Have you ever been to a grocery store, gone to the chips section, and wondered,
How the heck are there so many brands here?
How is it possible for Jack & Jill to make money when Cheetos, Lays, and Pringles are right next to it?
Maybe you haven’t. But I’m a weirdo. So I have.
And the reason is because every single bag of chips is different. No one bag of chips is objectively better than the other because taste is relative and subjective. How good a bag of chips is is wholly dependent on the preference of the person eating it.
For example, my dad loves Cheetos Puffs and thinks they’re superior to the crunchier version. On the other hand, my sisters really like Miss Vickies, but I personally think they’re too bland and love Lays BBQ.
Just like chips, how good your product or service is is wholly depend on how well it meets the needs of your target audience.
This article isn’t about how you can compete better. This article is about shifting your thinking from being better to being different, about creating a new industry or niche that you can dominate. How you can be markedly different from anyone else, even if you’re offering the exact same service or product.
Stop thinking about wrestling for the #1 spot in a competitive keyword. Aim for #1 in a totally different keyword keyword.
Stop thinking about competing in a niche. Start thinking about carving out your own.
To start thinking about this, you need to learn three fundamental marketing laws from The 22 Immutable Laws of Marketing by Al Ries, Jack Trout :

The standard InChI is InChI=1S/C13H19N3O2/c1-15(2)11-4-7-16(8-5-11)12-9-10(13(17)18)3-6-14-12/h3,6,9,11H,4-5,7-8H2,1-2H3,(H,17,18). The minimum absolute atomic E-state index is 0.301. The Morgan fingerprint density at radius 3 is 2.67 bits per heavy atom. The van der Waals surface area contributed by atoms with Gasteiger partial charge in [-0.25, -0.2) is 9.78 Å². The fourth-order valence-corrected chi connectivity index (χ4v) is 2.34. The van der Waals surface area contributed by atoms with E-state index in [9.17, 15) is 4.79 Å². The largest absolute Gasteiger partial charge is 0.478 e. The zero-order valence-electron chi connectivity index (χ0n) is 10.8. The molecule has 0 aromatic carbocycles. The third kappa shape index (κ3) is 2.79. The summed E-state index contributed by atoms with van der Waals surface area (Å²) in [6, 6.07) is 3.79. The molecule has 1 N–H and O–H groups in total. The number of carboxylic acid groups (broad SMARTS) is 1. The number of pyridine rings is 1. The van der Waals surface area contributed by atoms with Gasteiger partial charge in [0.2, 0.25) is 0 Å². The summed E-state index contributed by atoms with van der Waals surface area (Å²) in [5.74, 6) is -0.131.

- Marketing is a battle of perceptions.
- It’s better to be first than it is to be better.
- If you can’t be first, create a category you can be first in.
Marketing Law 1: Marketing is a battle of perceptions
I spent my childhood in the Philippines. There, people don’t ask for toothpaste. Instead they ask, “Can I borrow your Colgate?” Even if the tube clearly says “Happee Toothpaste.”
Here in Canada, when we talk about editing any document, we think about Microsoft Word. Even though Apple’s Pages is better at designing documents.
So why is it that a quick peek over people’s shoulders at coffeeshops still shows them pecking away at — and tolerating — Microsoft Word?
Here’s why: Microsoft Word is the first thing we open a document with because it’s the software we use the most.
In The 22 Immutable Laws, the authors call this the Law of Perception:
Marketing is not a battle of products, it’s a battle of perception.
On your first computer in school, I’m willing to bet that you used Word on a PC. Most schools didn’t have Macs because they cost more.
Because of this, anyone who has ever created a digital document has probably called it a “Word document”, even though they use Google Docs or Apple Pages. The brand has become the category.
The Marketing Law of Perception guarantees that your marketing campaigns will only be effective if they work on how your target audience perceives your brand (true or not!) and how it’s unique from everyone else.
Trying to be the better brand or business is an uphill climb. People logically think that the first brand in their mind is superior. Every other brand is held up against that light. Even if the first brand isn’t the best one on paper.
First off, switching costs can be high. People might have to change their existing daily routines or cancel an existing service to use what you offer, instead of what they currently have. Switching brands also requires admitting that they were wrong in the first place. And no one enjoys doing that.
The Law of Perception reminds you to stop thinking about products and to start thinking about perception. But knowing is that isn’t enough. How do you show your customer that you’re the ideal, better choice for them?
Marketing Law 2: It’s better to be first than it is to be better
For a lot of people my age, summer 2019’s iconic song was “Hot Girl Summer”. For many of my friends, that song was ideally paired with a White Claw.
What’s a White Claw?